There is no consistency in sizing, kids or adults. The size that fits me best at the moment? Juniors size 13/14 (sometimes 15/16 for bottoms). Because I’m apparently not quite curvy enough to be a miss. I buy up all the old juniors patterns I can find on Ebay/Etsy.
hahahha! i’m 5’4 and in RTW i’m a girl’s 14-16 for skirts and some dresses (they need stretch in the chesty area), boy’s L-XL for shirts (16-18 i think?) or a ladies 4-6 in anything. but we all know RTW sizing is ridiculous, i can be anywhere from a 4 to an 11 in jeans depending on the designer and the cut. pattern sizing seems to run with different numbers but still seem to fit me strangely. no wonder we like to sew, much easier to fit anything!
I do think children are longer and bigger earlier now than they were years ago. Don’t know if I want to think about what’s causing that though.
Here the little ones are very young still ofcourse. Yet, I found out that measurements in every pattern magazine I have seem to be different. Even if it’s the same brand. Weird. Right now the measurements for my children’s height and width are way off. For example, my little girl could fit in a size 92 (about a 18 months year old according to Knip and Ottobre) when I look at her hips and chest, but in a size 110 (for the four year old that she really is) when I look at her length. Looking at those measurements I’d almost think they are having weird bodies, but in fact they look pretty normal to me. Really, really weird.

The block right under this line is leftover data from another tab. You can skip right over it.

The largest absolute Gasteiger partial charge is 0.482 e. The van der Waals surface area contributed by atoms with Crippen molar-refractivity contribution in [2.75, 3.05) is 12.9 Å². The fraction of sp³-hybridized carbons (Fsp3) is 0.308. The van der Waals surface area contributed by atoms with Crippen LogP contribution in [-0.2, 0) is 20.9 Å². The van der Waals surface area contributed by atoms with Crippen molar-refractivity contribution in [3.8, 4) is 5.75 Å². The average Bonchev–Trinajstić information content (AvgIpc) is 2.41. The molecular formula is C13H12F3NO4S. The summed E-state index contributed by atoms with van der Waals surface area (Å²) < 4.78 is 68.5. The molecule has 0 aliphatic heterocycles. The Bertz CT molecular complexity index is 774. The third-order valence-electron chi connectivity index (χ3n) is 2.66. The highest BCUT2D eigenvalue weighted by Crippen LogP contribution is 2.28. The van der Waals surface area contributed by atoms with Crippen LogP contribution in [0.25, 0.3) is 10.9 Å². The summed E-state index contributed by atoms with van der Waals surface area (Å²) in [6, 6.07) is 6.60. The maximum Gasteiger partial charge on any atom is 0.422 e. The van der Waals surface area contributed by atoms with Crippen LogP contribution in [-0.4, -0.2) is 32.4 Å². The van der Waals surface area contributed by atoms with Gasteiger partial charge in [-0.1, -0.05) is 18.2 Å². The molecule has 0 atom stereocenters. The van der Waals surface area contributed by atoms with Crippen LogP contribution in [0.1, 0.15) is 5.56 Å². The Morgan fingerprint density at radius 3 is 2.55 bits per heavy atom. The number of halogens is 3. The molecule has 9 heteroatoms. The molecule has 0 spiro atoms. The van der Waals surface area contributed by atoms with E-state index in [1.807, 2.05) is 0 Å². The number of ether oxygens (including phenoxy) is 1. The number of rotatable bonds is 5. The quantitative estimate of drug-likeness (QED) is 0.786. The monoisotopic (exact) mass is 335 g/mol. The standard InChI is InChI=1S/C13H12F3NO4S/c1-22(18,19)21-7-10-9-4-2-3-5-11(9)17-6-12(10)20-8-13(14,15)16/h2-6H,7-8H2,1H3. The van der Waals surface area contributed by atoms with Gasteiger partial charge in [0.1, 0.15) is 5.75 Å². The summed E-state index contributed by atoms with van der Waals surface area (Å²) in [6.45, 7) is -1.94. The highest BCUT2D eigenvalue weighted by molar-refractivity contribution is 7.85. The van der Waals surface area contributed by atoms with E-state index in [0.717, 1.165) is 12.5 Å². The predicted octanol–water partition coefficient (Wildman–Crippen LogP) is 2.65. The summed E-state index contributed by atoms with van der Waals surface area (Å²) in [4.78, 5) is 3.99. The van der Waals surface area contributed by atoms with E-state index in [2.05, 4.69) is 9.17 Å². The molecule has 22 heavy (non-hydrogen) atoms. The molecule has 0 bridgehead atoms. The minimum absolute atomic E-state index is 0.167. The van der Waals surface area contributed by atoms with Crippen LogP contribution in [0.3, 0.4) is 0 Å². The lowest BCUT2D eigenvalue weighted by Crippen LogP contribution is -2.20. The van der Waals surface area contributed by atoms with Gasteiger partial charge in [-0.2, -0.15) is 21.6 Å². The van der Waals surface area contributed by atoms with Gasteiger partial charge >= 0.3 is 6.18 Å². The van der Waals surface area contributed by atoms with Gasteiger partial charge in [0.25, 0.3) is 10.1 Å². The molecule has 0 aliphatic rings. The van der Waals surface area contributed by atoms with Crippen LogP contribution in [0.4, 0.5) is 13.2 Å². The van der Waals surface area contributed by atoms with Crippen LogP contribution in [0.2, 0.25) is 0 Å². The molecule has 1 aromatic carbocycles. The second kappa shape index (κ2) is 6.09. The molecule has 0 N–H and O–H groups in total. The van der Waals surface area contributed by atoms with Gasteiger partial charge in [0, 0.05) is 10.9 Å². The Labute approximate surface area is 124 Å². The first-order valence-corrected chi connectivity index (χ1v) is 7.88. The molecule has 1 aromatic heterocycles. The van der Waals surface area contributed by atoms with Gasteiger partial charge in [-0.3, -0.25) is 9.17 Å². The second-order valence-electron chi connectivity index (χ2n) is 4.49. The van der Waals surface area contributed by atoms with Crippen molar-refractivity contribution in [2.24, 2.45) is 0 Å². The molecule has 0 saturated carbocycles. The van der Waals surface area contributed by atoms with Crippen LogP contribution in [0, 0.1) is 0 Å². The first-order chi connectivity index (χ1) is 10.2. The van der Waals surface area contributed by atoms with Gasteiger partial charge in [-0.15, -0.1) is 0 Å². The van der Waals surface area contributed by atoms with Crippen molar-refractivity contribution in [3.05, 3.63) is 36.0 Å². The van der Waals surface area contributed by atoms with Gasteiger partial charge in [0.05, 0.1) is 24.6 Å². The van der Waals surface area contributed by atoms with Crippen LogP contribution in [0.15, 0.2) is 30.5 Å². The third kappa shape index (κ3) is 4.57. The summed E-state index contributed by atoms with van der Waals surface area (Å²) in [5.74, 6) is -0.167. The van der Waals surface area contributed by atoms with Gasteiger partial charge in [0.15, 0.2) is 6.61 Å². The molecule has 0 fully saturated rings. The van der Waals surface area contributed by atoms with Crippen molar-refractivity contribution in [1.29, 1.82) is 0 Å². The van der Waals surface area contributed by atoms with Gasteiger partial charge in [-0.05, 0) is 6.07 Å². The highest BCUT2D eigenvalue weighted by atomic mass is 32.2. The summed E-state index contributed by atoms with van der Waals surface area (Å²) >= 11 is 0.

Lenghtening the trousers for you shouldn’t be a problem, I’d think? It is a cute pattern after all 🙂 Good luck!
so… umm.. kind of a score?
headdesk killed me every time– also “i want the hair!” awesome.
I think average heights have changed quite a lot. And the later onset of puberty back then would have meant that kids were shorter at the same age (before about 16 or 17).
Clothing size standards are in constant revision, with a new “standard” issued every ten years or so. Complying with the standards is voluntary, on the part of manufacturers and pattern companies. Best always to keep a tape measure around for rtw (those pesky vanity sizes!) and adhere to pattern company info on pattern envelope. As to “they think every woman has the same proportions” complaint, that’s why alterations shops exist, and why home sewists can make clothes that fit better than rtw. No manufacturer could stay in business if it made clothing to fit every possible figure variant, hoping against hope to sell all items of each style/size range.